They have a phrase in America: ‘Real recognise real’.

And while Taylor is not the type to truly denigrate the naysayers of the women’s game — even if she’d probably like to — a quick pic with Sugar Ray must go a long way toward forcing the talking heads’ notions to the bowels of her subconscious.

Katie Taylor and Rose Volante Major fights lie in wait for Katie Taylor if she can see past Rose Volante on Friday night. Source: Jeff Fusco/INPHO

It would be wrong to overdo it: I’d love to tell you that when I asked my taxi driver if he knew who was fighting at Liacouras Center on Friday night, he leant back and said to me: ‘Well everybody knows Katie Taylor’. He did not. More of an MMA fan, he said, costing me some serious colour.

But I’ll balance that with the following: as I stood atop the photographers’ platform to phone-record Taylor and Volante’s weigh-in, an American gentleman from a local publication turned to me and said: “Dude, that Irish girl is going to fuck her up.”

What makes you say that? I asked.

“Bro”, he goes, “I was in Boston for her fight against that Spanish girl who has the sister [Cindy Serrano, Puerto Rican], and that girl is no joke, but this girl from Ireland made her life a fucking misery for 10 rounds.”

It might be the Spanish girl’s sister, Amanda Serrano, also from Puerto Rico by way of Brooklyn, who eventually silences Taylor’s detractors. She’s a seven-weight world champion. Albeit, five of those titles have been vacant, and the title fights in question have been sanctioned by the Puerto Rico-based WBO who refuse to publish women’s rankings, and whose belt — the lightweight version of which is currently held by Taylor’s opponent on Friday, Rose Volante — is a Lidl Ladyball-coloured pink.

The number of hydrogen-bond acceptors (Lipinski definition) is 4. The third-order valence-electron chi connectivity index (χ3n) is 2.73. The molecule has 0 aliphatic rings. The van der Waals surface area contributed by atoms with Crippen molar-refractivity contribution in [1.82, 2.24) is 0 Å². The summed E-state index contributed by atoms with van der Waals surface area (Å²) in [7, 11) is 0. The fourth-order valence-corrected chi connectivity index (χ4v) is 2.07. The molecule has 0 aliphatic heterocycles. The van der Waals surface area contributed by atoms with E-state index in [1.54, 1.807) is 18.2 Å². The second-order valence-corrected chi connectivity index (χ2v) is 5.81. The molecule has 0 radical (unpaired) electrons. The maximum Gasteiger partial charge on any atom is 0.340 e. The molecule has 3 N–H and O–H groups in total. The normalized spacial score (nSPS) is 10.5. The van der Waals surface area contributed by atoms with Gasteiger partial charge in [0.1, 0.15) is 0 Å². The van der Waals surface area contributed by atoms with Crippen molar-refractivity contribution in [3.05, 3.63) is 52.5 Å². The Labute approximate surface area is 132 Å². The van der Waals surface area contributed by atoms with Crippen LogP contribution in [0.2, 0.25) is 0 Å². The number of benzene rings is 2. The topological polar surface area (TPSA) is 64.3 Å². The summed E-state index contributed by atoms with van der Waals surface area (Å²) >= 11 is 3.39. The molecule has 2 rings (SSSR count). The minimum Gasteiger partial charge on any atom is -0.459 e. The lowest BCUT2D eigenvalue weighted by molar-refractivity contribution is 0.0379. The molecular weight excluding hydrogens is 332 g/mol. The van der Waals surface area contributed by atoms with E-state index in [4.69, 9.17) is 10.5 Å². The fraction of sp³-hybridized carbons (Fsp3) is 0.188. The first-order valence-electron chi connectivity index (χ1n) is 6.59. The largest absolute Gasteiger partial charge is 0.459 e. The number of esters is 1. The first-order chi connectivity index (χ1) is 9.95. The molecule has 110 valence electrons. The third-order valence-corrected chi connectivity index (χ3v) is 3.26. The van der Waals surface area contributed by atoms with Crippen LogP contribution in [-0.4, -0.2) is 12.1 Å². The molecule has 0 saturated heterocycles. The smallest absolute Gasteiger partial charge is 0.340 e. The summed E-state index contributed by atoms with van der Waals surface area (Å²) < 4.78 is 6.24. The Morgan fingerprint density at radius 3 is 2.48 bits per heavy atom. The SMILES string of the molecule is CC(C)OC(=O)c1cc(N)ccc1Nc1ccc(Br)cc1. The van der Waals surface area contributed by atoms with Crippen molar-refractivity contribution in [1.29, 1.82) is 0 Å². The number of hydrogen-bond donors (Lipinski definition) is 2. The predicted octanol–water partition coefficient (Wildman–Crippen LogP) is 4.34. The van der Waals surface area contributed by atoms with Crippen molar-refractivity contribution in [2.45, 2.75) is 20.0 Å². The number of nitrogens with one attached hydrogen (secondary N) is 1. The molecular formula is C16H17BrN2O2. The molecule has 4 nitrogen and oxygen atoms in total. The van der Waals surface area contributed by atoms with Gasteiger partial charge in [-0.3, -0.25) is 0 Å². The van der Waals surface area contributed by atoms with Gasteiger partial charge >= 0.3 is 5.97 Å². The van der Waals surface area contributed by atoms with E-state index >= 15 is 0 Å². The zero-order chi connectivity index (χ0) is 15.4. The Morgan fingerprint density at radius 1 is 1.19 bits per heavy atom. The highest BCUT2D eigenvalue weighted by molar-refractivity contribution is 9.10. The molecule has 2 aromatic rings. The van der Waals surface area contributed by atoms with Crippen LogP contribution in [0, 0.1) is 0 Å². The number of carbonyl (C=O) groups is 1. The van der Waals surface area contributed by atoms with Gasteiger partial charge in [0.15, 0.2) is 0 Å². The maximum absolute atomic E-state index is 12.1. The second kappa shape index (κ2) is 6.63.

But Serrano is a significant threat to any fighter operating within the realm of lightweight, and she spurs something in Taylor that few others do.

taylorserrano Rivals Katie Taylor and Amanda Serrano are due to face off later this year.

Serrano has said repeatedly that she intends to put an end to the Taylor hype train. She says she has the power to knock Taylor out. She has declined on several occasions to be interviewed by this publication, at the same time.

In an October interview with The42, Taylor said of Serrano:

She’s good enough that she shouldn’t need to fight for all those vacant titles. She’s good enough to go after some of those big names, and I don’t know why she hasn’t done that. I think she’s mentally fragile at times — that’s what her biggest problem is, really. I don’t think she wants the big fights. Maybe she’s afraid to lose.
That’s just my thoughts on it. I don’t know if that’s the way it is. But a fight between us is one people have been talking about for the last year or so, and the fight has to happen. I’m definitely open to it, and she has claimed that she’s open to it. Whether she actually wants the fight or not, I’m not too sure.

It could be argued that Taylor was breaking from character in making such an assessment. Equally, it could be argued that she had assumed character for the purpose of this prospective fight. The truth, as it tends to in these cases, probably lies somewhere in between, but Taylor is well able to trade verbal barbs when needs be.

Here’s another truth, though: provided all goes to plan before then, Taylor-Serrano will headline at the Theater in Madison Square Garden in September, and it’ll be the biggest women’s boxing match of all time, bar none.

Absolutely, that points to a void in quality in the women’s game throughout history. But equally, it points to a changing sport: three years ago, the idea that two women could headline pretty much anywhere, live on TV, would have been dismissed off-hand. That’s the Taylor effect Stateside in a nutshell.